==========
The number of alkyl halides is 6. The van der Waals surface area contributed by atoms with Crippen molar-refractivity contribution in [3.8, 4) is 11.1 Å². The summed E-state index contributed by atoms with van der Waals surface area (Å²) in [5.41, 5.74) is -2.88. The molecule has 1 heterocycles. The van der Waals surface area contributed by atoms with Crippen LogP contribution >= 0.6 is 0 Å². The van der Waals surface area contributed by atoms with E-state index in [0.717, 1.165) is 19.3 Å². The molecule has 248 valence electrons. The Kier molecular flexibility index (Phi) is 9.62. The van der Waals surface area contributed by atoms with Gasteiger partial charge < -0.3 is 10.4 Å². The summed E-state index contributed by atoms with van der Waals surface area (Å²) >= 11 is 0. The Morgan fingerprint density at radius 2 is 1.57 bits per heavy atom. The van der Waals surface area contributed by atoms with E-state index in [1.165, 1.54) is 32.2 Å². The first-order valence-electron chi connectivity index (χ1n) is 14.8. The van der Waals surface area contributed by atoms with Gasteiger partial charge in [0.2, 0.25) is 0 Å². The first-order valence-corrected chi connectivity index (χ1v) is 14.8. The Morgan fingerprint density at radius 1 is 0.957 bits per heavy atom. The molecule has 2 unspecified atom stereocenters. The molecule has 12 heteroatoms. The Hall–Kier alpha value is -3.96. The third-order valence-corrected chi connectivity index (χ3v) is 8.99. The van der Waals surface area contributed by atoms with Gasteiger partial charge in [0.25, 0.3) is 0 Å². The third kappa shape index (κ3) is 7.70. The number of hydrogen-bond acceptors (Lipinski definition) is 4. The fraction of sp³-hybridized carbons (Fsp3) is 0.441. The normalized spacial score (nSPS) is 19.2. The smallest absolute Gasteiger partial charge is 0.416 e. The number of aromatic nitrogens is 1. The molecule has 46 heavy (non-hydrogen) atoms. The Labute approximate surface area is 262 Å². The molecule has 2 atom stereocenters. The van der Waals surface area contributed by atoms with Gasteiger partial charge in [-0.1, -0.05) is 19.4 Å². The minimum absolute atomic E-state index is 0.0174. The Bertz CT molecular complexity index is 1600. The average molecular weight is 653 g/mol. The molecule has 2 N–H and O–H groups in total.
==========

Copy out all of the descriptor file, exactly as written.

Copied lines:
The number of alkyl halides is 6. The van der Waals surface area contributed by atoms with Crippen molar-refractivity contribution in [3.8, 4) is 11.1 Å². The summed E-state index contributed by atoms with van der Waals surface area (Å²) in [5.41, 5.74) is -2.88. The molecule has 1 heterocycles. The van der Waals surface area contributed by atoms with Crippen LogP contribution >= 0.6 is 0 Å². The van der Waals surface area contributed by atoms with E-state index in [0.717, 1.165) is 19.3 Å². The molecule has 248 valence electrons. The Kier molecular flexibility index (Phi) is 9.62. The van der Waals surface area contributed by atoms with Gasteiger partial charge < -0.3 is 10.4 Å². The summed E-state index contributed by atoms with van der Waals surface area (Å²) >= 11 is 0. The Morgan fingerprint density at radius 2 is 1.57 bits per heavy atom. The van der Waals surface area contributed by atoms with E-state index in [1.165, 1.54) is 32.2 Å². The first-order valence-electron chi connectivity index (χ1n) is 14.8. The van der Waals surface area contributed by atoms with Gasteiger partial charge in [0.2, 0.25) is 0 Å². The first-order valence-corrected chi connectivity index (χ1v) is 14.8. The Morgan fingerprint density at radius 1 is 0.957 bits per heavy atom. The molecule has 2 unspecified atom stereocenters. The molecule has 12 heteroatoms. The Hall–Kier alpha value is -3.96. The third-order valence-corrected chi connectivity index (χ3v) is 8.99. The van der Waals surface area contributed by atoms with Gasteiger partial charge in [0.25, 0.3) is 0 Å². The third kappa shape index (κ3) is 7.70. The number of hydrogen-bond acceptors (Lipinski definition) is 4. The fraction of sp³-hybridized carbons (Fsp3) is 0.441. The normalized spacial score (nSPS) is 19.2. The smallest absolute Gasteiger partial charge is 0.416 e. The number of aromatic nitrogens is 1. The molecule has 46 heavy (non-hydrogen) atoms. The Labute approximate surface area is 262 Å². The molecule has 2 atom stereocenters. The van der Waals surface area contributed by atoms with Gasteiger partial charge in [-0.1, -0.05) is 19.4 Å². The minimum absolute atomic E-state index is 0.0174. The Bertz CT molecular complexity index is 1600. The average molecular weight is 653 g/mol. The molecule has 2 N–H and O–H groups in total.